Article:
The examiner has treated appellants' arguments regarding predominance as largely irrelevant because there is no evidence that the protein coded for by the predominate allele differs in properties from that coded for by the subdominant allele. Though germane, the examiner's position is not necessarily decisive on this issue because the claims are directed to a novel DNA and not the protein produced thereby. The ability of DNA to predominate in the genes of a species may be a "property" of a chemical compound (DNA) that sets it apart from that gene which does not predominate. For example, if the ultimate goal of a patent applicant's work is gene replacement therapy, the ability of a gene to ensure its reproduction and replication in a large proportion of the population may well be a significant property that may afford patentability to otherwise unpatentable subject matter.

 As stated previously, the burden of overcoming a prima facie case of obviousness is on the patent applicant. In this case, appellants have not advised the Patent and Trademark Office of the significance of this genetic difference in DNA. If predominance is an insignificant variation it cannot be said to overcome a prima facie case of obviousness. In order for a showing of "unexpected results" to be probative evidence of nonobviousness, it falls upon the applicant to at least establish that any asserted differences in properties are of some practical advantage. See In re D'Ancicco, 439 F.2d 1244, 169 USPQ 303 (CCPA1971). Appellants have not explained the practical advantages of the differences in DNA structure and, accordingly, have not overcome the prima facie case established by the examiner.

 Appellants urge that the DNAs claimed herein are not "artificial variants" derived from a native sequence, but are alleles--"a natural variation of the same gene" (Brief, page 7). We are unpersuaded by this argument. The claims herein are directed to chemical compounds (DNAs) which may be made via any route, natural or synthetic, and must be treated as such from a patentability viewpoint. It is the patentability of the compound, the DNA, that is at issue, not the method by which the DNA is made. Moreover, though the specific gene isolated by appellants and described in the specification is a naturally occurring, "native" gene, the claims herein do not define and limit the DNA to that specific gene. Claim 18 is generic and includes any DNA sequence which codes for an active human IL-3-like protein having a proline residue at position 8. Such sequences may be artificial and may include DNA variations which code for additional variations in the amino acid sequence so long as the final mature protein is substantially homologous to IL-3 and possesses bone marrow proliferation-inducing activity. [FN6] Indeed, considering the degenerate nature of the genetic code, the claimed DNA need not have a codon sequence at all like that of the natural sequence.

  *5 Appellants urge that the claims directed to the process of using the DNA by incorporating the DNA into yeast are separately patentable. On this point appellants note that the Cosman declaration, paragraphs 9 through 11, indicate that there was a degree of unpredictability regarding the efficacy of the protein expressed by yeast because the pattern of glycosylation in yeast is different from that provided by mammalian cells. We are unpersuaded by the declaration because, as noted by the examiner, the Clark reference clearly teaches that the IL-3-like protein can be obtained by incorporating the DNA into yeast cells and cultivating the cells.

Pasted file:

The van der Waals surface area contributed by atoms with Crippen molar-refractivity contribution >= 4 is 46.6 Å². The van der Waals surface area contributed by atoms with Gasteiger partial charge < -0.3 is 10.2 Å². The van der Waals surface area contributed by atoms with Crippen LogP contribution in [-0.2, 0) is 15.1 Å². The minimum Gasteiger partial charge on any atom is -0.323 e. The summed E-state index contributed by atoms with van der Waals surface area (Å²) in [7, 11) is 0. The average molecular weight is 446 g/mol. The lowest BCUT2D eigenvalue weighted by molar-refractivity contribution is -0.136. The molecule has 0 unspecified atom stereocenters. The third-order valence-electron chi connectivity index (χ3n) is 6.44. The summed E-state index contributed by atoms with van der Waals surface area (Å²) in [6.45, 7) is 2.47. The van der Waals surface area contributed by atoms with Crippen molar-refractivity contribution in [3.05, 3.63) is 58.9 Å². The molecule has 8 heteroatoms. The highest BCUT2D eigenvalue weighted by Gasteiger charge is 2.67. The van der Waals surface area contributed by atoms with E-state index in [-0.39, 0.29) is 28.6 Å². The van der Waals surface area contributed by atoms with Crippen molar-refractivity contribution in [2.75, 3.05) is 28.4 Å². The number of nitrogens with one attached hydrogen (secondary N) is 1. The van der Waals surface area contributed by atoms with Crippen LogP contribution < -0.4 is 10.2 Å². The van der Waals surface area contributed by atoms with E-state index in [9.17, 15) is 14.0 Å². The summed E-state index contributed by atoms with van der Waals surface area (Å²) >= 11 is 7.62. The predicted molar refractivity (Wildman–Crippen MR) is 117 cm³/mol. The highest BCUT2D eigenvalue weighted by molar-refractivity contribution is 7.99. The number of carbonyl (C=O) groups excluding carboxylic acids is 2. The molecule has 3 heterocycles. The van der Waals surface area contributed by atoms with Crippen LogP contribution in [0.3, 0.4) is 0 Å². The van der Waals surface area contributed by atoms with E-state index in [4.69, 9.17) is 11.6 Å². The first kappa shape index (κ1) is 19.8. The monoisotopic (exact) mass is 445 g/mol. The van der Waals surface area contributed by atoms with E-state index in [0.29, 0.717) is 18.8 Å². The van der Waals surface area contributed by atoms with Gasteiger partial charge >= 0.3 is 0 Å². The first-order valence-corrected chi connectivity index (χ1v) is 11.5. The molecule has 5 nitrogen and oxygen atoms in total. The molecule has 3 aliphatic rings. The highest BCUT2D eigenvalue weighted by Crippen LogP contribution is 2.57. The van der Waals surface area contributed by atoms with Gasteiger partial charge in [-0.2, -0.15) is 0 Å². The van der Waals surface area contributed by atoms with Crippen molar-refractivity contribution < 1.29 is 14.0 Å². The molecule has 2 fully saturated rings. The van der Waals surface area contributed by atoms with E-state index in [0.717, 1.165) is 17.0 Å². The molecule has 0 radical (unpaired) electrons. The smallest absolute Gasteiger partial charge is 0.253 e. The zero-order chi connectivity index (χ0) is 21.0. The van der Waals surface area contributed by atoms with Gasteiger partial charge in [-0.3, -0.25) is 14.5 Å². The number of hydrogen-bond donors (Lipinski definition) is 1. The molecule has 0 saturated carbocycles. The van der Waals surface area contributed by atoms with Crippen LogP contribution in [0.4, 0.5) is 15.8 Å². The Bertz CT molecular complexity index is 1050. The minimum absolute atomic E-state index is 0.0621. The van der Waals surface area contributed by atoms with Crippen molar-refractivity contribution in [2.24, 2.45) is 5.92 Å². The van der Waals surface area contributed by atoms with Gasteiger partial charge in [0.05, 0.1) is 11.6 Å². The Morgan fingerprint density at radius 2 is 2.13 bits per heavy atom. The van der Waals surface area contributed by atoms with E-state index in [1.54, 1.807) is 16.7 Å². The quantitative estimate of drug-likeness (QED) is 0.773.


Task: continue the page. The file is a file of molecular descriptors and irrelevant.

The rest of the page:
We note in passing that Claim 18 is generic and covers any and all analogs of DNAs coding for human IL-3 having a proline at position 8 and having bone marrow proliferation activity. A claim of similar scope was considered invalid by the Federal Circuit in Amgen Inc. v. Chugai Pharmaceutical Co., 927 F.2d 1200, 1201, 18 USPQ2d 1016, 1027 (Fed.Cir.1991). We note also that the specification does not describe how to use the claim compounds "in vivo" and does not exemplify or otherwise describe successful utilization of the proteins prepared from the claimed DNAs. We question whether one skilled in the art would accept appellants' "in vitro" test as predictive of "in vivo" results and whether one skilled in the art would know how to use the Pro 8 protein made. See Ex parte Maas, 9 USPQ2d 1746 (BPAI1987). We note the Watson text, supra, page 976 states (copy enclosed):

   The ability of a polypeptide to stimulate growth of a particular cell type in vitro does not prove that it serves the same function in vivo.

 Should the claims of this application be prosecuted further in a continuing application we urge the examiner to consider the enablement and utility aspects of patentability.

 The examiner's rejections of appellants' claims under 35 U.S.C. § 103 are affirmed.

 No time period for taking any subsequent action in connection with this appeal may be extended under 37 CFR 1.136(a). See the final rule notice, 54 F.R. 29548 (July 13, 1989), 1105 O.G. 5 (August 1, 1989).



Melvin Goldstein

Examiner in Chief

Sherman D. Winters

Examiner in Chief

John T. Goolkasian

Examiner in Chief

FN1. Hereinafter the shorthand designations pro 8 and ser 8 are used to designate the respective amino acids at position 8 of the proteinaceous polypeptide sequence.

FN2. A point mutation is usually the result of a change in a single base pair along the DNA of the gene. In the instant case, the T nucleotide of the TCC codon coding for the amino acid "serine" at position 8 of the polypeptide, is substituted by a C nucleotide resulting in a CCC codon which codes for the different amino acid "proline."

FN3. We take official notice of this fact and base our official notice on the text Watson et al., Molecular Biology of the Gene, Fourth Edition, 1987, The Benjamin/Cummings Publishing Company. Page 224 states, "... many of the amino acids in proteins are not essential, and when they are replaced by somewhat similar amino acids, the proteins often retain full activity." Pages 226-228, begin with the boldfaced statement:

   Single Amino Acid Substitutions Usually Do Not Alter Enzyme Activity.

FN4. Page 131 of Lehninger was supplied by the examiner.

FN5. A dominant allele occurs much more frequently in the population.

FN6. See the very broad definition of the phrases "human interleukin-3" and  "hIL-3" set forth on page 3 of appellants' specification.